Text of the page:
Valve recently released the final, public version of their Steam client for Linux, and the Linux world rejoiced. At least, it probably did. The announcement was 2 weeks ago on Valentine’s Day and I had other things on my mind, so I missed any fanfare. When framed in this manner, the announcement timing becomes suspect– it’s as though Linux enthusiasts would have plenty of time that day or something.
Taming the Frontier
Speculation about a Linux Steam client had been kicking around for nearly as long as Steam has existed. However, sometime last year, the rumors became more substantive.
I naturally wondered how to port something like Steam to Linux. I have some experience with trying to make a necessarily binary-only program that runs on Linux. I’m fairly well-versed in the assorted technical challenges that one might face when attempting such a feat. Because of this, whenever I hear rumors that a company might be entertaining the notion of porting a major piece of proprietary software to Linux, my instinctive reflex is, “What?! Why, you fools?! Save yourselves!”
At least, that’s how it used to be. The proposal of developing a proprietary binary for Linux has been rendered considerably less insane by a few developments, for example:
- The rise of Ubuntu Linux as a quasi de facto standard for desktop Linux computing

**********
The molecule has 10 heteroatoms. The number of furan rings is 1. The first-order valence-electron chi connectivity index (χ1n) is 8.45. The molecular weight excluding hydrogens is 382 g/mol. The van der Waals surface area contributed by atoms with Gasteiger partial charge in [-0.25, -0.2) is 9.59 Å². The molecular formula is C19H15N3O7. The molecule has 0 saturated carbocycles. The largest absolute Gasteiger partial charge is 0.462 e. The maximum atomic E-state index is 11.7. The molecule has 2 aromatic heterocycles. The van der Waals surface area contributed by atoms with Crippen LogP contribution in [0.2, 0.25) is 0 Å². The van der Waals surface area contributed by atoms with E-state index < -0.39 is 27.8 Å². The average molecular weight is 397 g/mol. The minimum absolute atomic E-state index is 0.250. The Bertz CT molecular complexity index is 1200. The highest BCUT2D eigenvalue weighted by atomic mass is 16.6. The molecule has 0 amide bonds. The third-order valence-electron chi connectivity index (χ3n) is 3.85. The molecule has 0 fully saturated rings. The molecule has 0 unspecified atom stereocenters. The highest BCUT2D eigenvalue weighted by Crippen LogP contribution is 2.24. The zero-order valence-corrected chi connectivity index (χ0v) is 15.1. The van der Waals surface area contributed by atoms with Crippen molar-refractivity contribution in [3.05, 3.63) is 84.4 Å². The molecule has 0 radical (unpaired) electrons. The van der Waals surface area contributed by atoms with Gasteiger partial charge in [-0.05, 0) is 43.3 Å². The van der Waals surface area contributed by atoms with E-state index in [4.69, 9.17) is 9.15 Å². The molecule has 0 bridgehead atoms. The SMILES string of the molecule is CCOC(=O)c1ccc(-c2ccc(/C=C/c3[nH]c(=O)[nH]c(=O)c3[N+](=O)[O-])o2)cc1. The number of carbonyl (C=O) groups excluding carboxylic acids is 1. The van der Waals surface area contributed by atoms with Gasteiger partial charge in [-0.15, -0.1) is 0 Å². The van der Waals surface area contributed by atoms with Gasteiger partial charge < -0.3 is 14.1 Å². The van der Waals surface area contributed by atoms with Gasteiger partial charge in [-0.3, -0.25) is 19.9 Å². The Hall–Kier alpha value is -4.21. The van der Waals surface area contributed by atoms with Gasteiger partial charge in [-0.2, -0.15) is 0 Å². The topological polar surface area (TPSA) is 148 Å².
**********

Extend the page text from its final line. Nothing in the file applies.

- The increasing homogeneity in personal desktop computing technology
What I would like to know is how the Steam client runs on Linux. Does it rely on any libraries being present on the system? Or does it bring its own? The latter is a trick that proprietary programs can use– transport all of the shared libraries that the main program binary depends upon, install them someplace out of the way on the filesystem, probably in /opt, and then make the main program a shell script which sets a preload path to rely on the known quantity libraries instead of the copies already on the system.
Downloading and Installing the Client
For this exercise, I installed x86_64 desktop Ubuntu 12.04 Linux on a l33t gaming rig that was totally top of the line about 5 years ago, and that someone didn’t want anymore and handed down to me recently. So it should be ideal for this project.
At first, I was blown away– the Linux client is in a .deb package that is less than 2 MB large. I unpacked the steam.deb file and found a bunch of support libraries — mostly X11 and standard C/C++ runtimes. Just as I suspected. Still, I can’t believe how small the thing is. However, my amazement quickly abated when I actually ran Steam and saw this:
So it turns out steam.db is just the installer program which immediately proceeds to download an additional 160+ MB of data. So there’s actually a lot more information to possibly sift through.